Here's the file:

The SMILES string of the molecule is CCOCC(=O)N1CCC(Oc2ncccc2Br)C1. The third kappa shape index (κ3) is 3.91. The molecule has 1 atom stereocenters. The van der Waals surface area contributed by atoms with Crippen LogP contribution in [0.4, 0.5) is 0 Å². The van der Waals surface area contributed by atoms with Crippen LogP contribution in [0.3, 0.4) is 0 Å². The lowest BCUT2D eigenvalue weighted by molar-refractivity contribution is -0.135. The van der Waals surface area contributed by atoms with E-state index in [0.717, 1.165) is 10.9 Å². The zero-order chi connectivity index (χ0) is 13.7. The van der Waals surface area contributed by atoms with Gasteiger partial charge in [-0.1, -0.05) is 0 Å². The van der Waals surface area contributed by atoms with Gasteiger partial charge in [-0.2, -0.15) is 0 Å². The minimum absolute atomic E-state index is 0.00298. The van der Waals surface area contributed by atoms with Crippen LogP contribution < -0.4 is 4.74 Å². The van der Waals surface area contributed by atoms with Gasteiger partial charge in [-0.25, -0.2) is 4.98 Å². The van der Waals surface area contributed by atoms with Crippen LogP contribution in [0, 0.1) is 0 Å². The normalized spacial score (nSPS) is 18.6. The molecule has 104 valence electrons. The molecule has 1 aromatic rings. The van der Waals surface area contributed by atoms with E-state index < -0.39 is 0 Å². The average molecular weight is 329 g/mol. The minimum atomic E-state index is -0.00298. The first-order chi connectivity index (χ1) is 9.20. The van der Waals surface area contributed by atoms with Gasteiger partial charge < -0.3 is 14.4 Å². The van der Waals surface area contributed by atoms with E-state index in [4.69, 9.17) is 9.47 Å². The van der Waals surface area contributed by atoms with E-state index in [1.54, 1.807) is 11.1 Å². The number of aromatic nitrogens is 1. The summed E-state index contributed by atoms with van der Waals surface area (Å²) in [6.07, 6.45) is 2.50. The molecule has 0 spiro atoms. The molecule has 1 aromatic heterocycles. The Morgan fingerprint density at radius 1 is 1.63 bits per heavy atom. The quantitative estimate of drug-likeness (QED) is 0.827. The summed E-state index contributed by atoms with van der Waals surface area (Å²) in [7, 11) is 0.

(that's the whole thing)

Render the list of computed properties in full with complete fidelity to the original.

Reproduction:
The SMILES string of the molecule is CCOCC(=O)N1CCC(Oc2ncccc2Br)C1. The third kappa shape index (κ3) is 3.91. The molecule has 1 atom stereocenters. The van der Waals surface area contributed by atoms with Crippen LogP contribution in [0.4, 0.5) is 0 Å². The van der Waals surface area contributed by atoms with Crippen LogP contribution in [0.3, 0.4) is 0 Å². The lowest BCUT2D eigenvalue weighted by molar-refractivity contribution is -0.135. The van der Waals surface area contributed by atoms with E-state index in [0.717, 1.165) is 10.9 Å². The zero-order chi connectivity index (χ0) is 13.7. The van der Waals surface area contributed by atoms with Gasteiger partial charge in [-0.1, -0.05) is 0 Å². The van der Waals surface area contributed by atoms with Gasteiger partial charge in [-0.2, -0.15) is 0 Å². The minimum absolute atomic E-state index is 0.00298. The van der Waals surface area contributed by atoms with Crippen LogP contribution < -0.4 is 4.74 Å². The van der Waals surface area contributed by atoms with Gasteiger partial charge in [-0.25, -0.2) is 4.98 Å². The van der Waals surface area contributed by atoms with Crippen LogP contribution in [0, 0.1) is 0 Å². The normalized spacial score (nSPS) is 18.6. The molecule has 104 valence electrons. The molecule has 1 aromatic rings. The van der Waals surface area contributed by atoms with E-state index < -0.39 is 0 Å². The average molecular weight is 329 g/mol. The minimum atomic E-state index is -0.00298. The first-order chi connectivity index (χ1) is 9.20. The van der Waals surface area contributed by atoms with Gasteiger partial charge < -0.3 is 14.4 Å². The van der Waals surface area contributed by atoms with E-state index in [4.69, 9.17) is 9.47 Å². The van der Waals surface area contributed by atoms with E-state index in [1.54, 1.807) is 11.1 Å². The number of aromatic nitrogens is 1. The summed E-state index contributed by atoms with van der Waals surface area (Å²) in [6.07, 6.45) is 2.50. The molecule has 0 spiro atoms. The molecule has 1 aromatic heterocycles. The Morgan fingerprint density at radius 1 is 1.63 bits per heavy atom. The quantitative estimate of drug-likeness (QED) is 0.827. The summed E-state index contributed by atoms with van der Waals surface area (Å²) in [7, 11) is 0.